1. Bring people from across the organization together to plan the rollout
It should be a cross-section of people from different levels and roles within the organization. This means keeping them informed about decisions affecting them and regularly soliciting their feedback. With everyone on board, you can start implementing changes that will help create a more people-first culture in your IT teams. Some things you might want to consider include:
- Encouraging open communication and collaboration.
- Fostering a culture of respect and inclusion.
- Providing opportunities for professional development.
"When we actually went to Google, it was very much driven by our Chief Transformation Officer at the time — and our Chief Evangelist, who had been our chief people Officer before but he became the evangelist and Culture Evangelist for the organization. And so, it was very top driven from the decision-making, but because of the way they approached the rollout, it got everybody excited right from the ground up."
2. Go through personas and identify the needs of different types of users
Know that when your teams are happy and supported, they can do their best work. That's why you should invest in making sure they have the resources and support they need to be successful. But different people have different needs, so be sure to create a variety of programs and benefits to make everyone feel supported. From flexible job descriptions to enough vacation days, you need to be committed to these standards.
3. Train everybody on the new system
Focus on developing your team members' skills and abilities, and include how to use it and troubleshoot common problems. Encourage them to try new things and to stretch themselves professionally. This will not only make them better at their jobs, but it will also make them more engaged and invested in the team's success.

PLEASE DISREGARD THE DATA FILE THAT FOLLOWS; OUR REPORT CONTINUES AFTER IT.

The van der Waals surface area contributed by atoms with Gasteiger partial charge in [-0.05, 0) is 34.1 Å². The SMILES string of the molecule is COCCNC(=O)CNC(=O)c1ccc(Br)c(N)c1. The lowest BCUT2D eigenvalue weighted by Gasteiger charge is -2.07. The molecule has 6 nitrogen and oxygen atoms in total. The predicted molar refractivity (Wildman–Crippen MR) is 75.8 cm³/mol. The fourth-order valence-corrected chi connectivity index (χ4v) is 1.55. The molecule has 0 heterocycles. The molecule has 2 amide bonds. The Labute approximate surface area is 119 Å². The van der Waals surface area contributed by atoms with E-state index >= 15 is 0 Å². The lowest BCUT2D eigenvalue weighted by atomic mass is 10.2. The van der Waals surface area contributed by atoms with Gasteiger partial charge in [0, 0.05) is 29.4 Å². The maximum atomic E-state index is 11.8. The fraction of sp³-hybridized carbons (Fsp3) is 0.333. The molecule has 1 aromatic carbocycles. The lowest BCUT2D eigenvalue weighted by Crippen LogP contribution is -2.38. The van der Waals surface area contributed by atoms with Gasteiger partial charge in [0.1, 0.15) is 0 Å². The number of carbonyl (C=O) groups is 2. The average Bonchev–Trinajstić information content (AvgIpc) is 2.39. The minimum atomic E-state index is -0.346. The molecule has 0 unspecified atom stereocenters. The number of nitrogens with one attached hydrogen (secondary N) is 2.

"My role through the whole G Suite was facilitating the bootcamp. But a big part was meeting with every executive, their executive assistants and board members as many times as they really needed to help them understand not only how to use the tool, but how to think about the work differently."
4. Make sure there's ongoing support available for users after the rollout
But also be seen if these practices are adopted by everyone despite their rank.
5. Monitor adoption and user satisfaction levels
User satisfaction is a very important metric for IT teams to follow because it reveals how effectively the IT department is performing. By adopting better monitoring practices, you can enhance services because you know what users want and need. In other words, by understanding your employees better, you can provide them with a more satisfying experience overall. Over time, it will ensure that your IT team embraces the people-first culture.
6. Prepare for a new start now that the organization changed the way they work
Matt Beran, InvGate Product Specialist and Ticket Volume's host, called this a greenfield team since it is like starting from scratch at this stage. For that reason, another essential thing to remember is that your IT team will likely be responsible for much of the behind-the-scenes work that keeps things running smoothly. That means they need to be well organized and understand all the systems and processes in place.
This is where Niko Miller came into the picture. Back then, the definition of green was very much influenced by where he was at in his career. And he thinks it was unique — coming from a business background and then getting the chance to lead through product management. Obviously, that opportunity taught him a lot about what it means to support an organization.